Next, vatas needs to clean up and organize the clutter around them and set a reasonable schedule. As they succeed in organizing their outer affairs, their inner life will also become more centered and grounded. This represents the application of opposites. If air tends to move up and disperse, the strategy is to center and ground.
    Let’s consider kapha, which is a combination of water and earth. In nature, we can see water coming down in the form of rain, flowing downstream in a river, and collecting together in a lake or an ocean. Ayurveda tells us that water is heavy and tends to move downward. Also, water is said to be held or supported by earth.  In nature, we can also see water pushing or wearing against its boundaries such as the bank of a river or the shores of the lake.  Too much water can wash out the structure of earth. Water then merges with the washed out particles of earth. As the water fills with earth it can become too thick and stagnant like mud or muck.
    If we now consider a kapha person, one who has plenty of water and earth, we note the quality of heaviness in the form of weight.  Weight collects in the body, literally weighing a person downwards, and it then tends to push out to the sides filling out the physique. Too much weight can actually break down the structure of the body.
    We see that kaphas tend to collect familiar things and hold on to them, creating attachments. This is said to be like water collecting particles of earth. Be careful not to become stagnant!  If water becomes too thick and heavy with attachments it becomes harder and harder to move. 
    Kapha’s attachments tend towards familiar things like food, personal possessions, and, above all home, family, and tradition.  Kaphas often becoming totally identified with their role in the family. I understand this trait to be related to water as the holder of memory. Here we see the memories and traditions of the family held together like the particles of earth being held in water.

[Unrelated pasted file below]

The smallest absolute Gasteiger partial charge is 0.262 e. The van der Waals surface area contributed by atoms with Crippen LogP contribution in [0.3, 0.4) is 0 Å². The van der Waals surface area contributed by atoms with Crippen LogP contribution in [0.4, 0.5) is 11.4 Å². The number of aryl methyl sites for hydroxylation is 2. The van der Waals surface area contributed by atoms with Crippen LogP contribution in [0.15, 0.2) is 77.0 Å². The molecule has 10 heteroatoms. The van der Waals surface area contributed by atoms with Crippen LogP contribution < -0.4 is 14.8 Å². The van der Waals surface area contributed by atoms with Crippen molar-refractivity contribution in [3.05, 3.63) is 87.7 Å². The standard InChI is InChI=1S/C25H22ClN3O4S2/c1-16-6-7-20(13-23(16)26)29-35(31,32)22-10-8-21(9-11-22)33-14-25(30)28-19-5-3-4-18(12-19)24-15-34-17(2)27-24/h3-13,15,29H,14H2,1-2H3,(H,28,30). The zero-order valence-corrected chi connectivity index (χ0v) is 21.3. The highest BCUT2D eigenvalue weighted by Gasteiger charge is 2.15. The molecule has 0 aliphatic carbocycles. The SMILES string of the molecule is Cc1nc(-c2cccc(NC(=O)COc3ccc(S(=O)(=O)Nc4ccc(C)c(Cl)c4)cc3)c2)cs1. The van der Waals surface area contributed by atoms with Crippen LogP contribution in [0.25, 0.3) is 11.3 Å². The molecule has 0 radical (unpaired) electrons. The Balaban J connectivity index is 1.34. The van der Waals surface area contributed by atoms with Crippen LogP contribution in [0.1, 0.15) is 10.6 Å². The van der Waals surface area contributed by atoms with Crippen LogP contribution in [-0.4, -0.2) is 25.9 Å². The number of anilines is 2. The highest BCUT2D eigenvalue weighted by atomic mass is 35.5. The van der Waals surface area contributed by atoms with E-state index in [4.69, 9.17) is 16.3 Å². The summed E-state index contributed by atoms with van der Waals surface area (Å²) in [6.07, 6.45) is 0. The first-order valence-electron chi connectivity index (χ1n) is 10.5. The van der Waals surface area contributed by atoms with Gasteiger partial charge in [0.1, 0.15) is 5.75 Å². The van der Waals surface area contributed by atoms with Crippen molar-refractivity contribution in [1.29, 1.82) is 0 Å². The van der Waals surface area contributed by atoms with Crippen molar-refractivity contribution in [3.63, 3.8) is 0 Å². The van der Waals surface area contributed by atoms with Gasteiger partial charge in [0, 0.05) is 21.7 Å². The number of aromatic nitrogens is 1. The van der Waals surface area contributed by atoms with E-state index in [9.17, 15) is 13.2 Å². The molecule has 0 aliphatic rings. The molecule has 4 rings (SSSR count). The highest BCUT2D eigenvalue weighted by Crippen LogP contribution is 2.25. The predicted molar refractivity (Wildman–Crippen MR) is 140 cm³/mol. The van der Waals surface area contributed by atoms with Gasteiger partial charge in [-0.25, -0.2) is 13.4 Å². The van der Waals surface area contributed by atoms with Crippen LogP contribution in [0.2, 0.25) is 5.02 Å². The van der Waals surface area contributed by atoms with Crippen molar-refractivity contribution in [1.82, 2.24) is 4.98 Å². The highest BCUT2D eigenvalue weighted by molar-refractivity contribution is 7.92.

Earth is said to create or represent boundaries. Kaphas tend to draw a strong boundary between “ours” and “theirs”.  Thus the outward world is that which is outside the family or the family role and is largely ignored, and the so-called inner world becomes family life and tradition.
    Our advice to kapha is two-fold. First, keep things moving, let go of objects, attachments, even your control of family members! Lighten up! Try something new without trying to make it into a possession, or part of your family. That is, see that things in the world can have their own identity and function without reference back to you. Remember that too much water, too much possessiveness, will tend to push out and test boundaries, gradually wearing down the resistance and trying to merge. Learn to respect healthy boundaries while opening yourself up to new possibilities.
    Secondly, clean out your basement!  As you clean your basement, you are cleaning your mind. This is like periodically dredging the sludge and silt out of the bottom of the river-way so ships can continue to pass.
    We observe fire and the light it provides in nature as being warm and intense. Fire is also fragile. In nature fire can be put out by all the other elements. Earth can smother fire. Water can drown it. Air can blow it out. Given the chance, however, fire will burn up or transform all things around it spreading into a great conflagration. Ayurveda says that fire moves upwards and spreads.
    Fire-type persons, known as pitta, are those who exhibit signs of heat and intensity. Physically we note tendencies to excessive heat and inflammation. Externally, pittas tend to join together in different causes. For them it becomes us vs them, not in a family sense as with kaphas, but in an ideological sense. Think of all the “isms” in the outer world: socialism, communism, militarism, feminism, environmentalism, to name a few. It takes a cause or an “ism” to get pitta’s inner fires really burning. Fire needs an outlet, a single direction to pour its life-force. If fire is blocked by the other elements, it is smothered. Given a cause, the fire-type moves with burning enthusiasm towards the goal, towards victory!